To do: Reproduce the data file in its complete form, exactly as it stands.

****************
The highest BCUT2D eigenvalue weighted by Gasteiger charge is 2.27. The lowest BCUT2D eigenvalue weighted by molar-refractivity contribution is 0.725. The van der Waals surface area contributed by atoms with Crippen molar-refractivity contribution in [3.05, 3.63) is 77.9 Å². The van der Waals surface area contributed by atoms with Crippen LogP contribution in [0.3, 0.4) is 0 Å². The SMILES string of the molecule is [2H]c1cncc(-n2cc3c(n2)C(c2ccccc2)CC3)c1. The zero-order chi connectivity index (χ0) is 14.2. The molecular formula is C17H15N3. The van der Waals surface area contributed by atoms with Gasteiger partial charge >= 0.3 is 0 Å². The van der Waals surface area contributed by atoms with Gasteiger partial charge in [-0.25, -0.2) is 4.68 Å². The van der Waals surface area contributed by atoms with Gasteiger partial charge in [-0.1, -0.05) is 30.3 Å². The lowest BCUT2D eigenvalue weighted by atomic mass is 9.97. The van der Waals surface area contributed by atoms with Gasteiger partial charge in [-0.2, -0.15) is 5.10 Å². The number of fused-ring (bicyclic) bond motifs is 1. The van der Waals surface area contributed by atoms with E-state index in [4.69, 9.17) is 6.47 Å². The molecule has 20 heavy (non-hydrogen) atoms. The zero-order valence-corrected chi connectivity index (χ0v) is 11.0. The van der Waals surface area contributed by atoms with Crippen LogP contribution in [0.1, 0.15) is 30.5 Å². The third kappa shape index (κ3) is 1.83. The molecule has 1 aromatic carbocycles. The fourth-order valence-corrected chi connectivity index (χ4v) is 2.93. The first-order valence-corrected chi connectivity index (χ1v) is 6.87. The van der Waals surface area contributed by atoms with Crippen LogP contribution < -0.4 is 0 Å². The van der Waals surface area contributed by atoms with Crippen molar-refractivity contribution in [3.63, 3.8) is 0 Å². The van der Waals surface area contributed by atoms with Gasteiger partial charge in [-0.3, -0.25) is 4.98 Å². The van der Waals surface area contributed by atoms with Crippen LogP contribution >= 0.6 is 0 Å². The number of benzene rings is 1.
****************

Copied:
The highest BCUT2D eigenvalue weighted by Gasteiger charge is 2.27. The lowest BCUT2D eigenvalue weighted by molar-refractivity contribution is 0.725. The van der Waals surface area contributed by atoms with Crippen molar-refractivity contribution in [3.05, 3.63) is 77.9 Å². The van der Waals surface area contributed by atoms with Crippen LogP contribution in [0.3, 0.4) is 0 Å². The SMILES string of the molecule is [2H]c1cncc(-n2cc3c(n2)C(c2ccccc2)CC3)c1. The zero-order chi connectivity index (χ0) is 14.2. The molecular formula is C17H15N3. The van der Waals surface area contributed by atoms with Gasteiger partial charge >= 0.3 is 0 Å². The van der Waals surface area contributed by atoms with Gasteiger partial charge in [-0.25, -0.2) is 4.68 Å². The van der Waals surface area contributed by atoms with Gasteiger partial charge in [-0.1, -0.05) is 30.3 Å². The lowest BCUT2D eigenvalue weighted by atomic mass is 9.97. The van der Waals surface area contributed by atoms with Gasteiger partial charge in [-0.2, -0.15) is 5.10 Å². The number of fused-ring (bicyclic) bond motifs is 1. The van der Waals surface area contributed by atoms with E-state index in [4.69, 9.17) is 6.47 Å². The molecule has 20 heavy (non-hydrogen) atoms. The zero-order valence-corrected chi connectivity index (χ0v) is 11.0. The van der Waals surface area contributed by atoms with Crippen LogP contribution in [0.1, 0.15) is 30.5 Å². The third kappa shape index (κ3) is 1.83. The molecule has 1 aromatic carbocycles. The fourth-order valence-corrected chi connectivity index (χ4v) is 2.93. The first-order valence-corrected chi connectivity index (χ1v) is 6.87. The van der Waals surface area contributed by atoms with Crippen LogP contribution < -0.4 is 0 Å². The van der Waals surface area contributed by atoms with Crippen molar-refractivity contribution in [3.63, 3.8) is 0 Å². The van der Waals surface area contributed by atoms with Gasteiger partial charge in [-0.3, -0.25) is 4.98 Å². The van der Waals surface area contributed by atoms with Crippen LogP contribution >= 0.6 is 0 Å². The number of benzene rings is 1.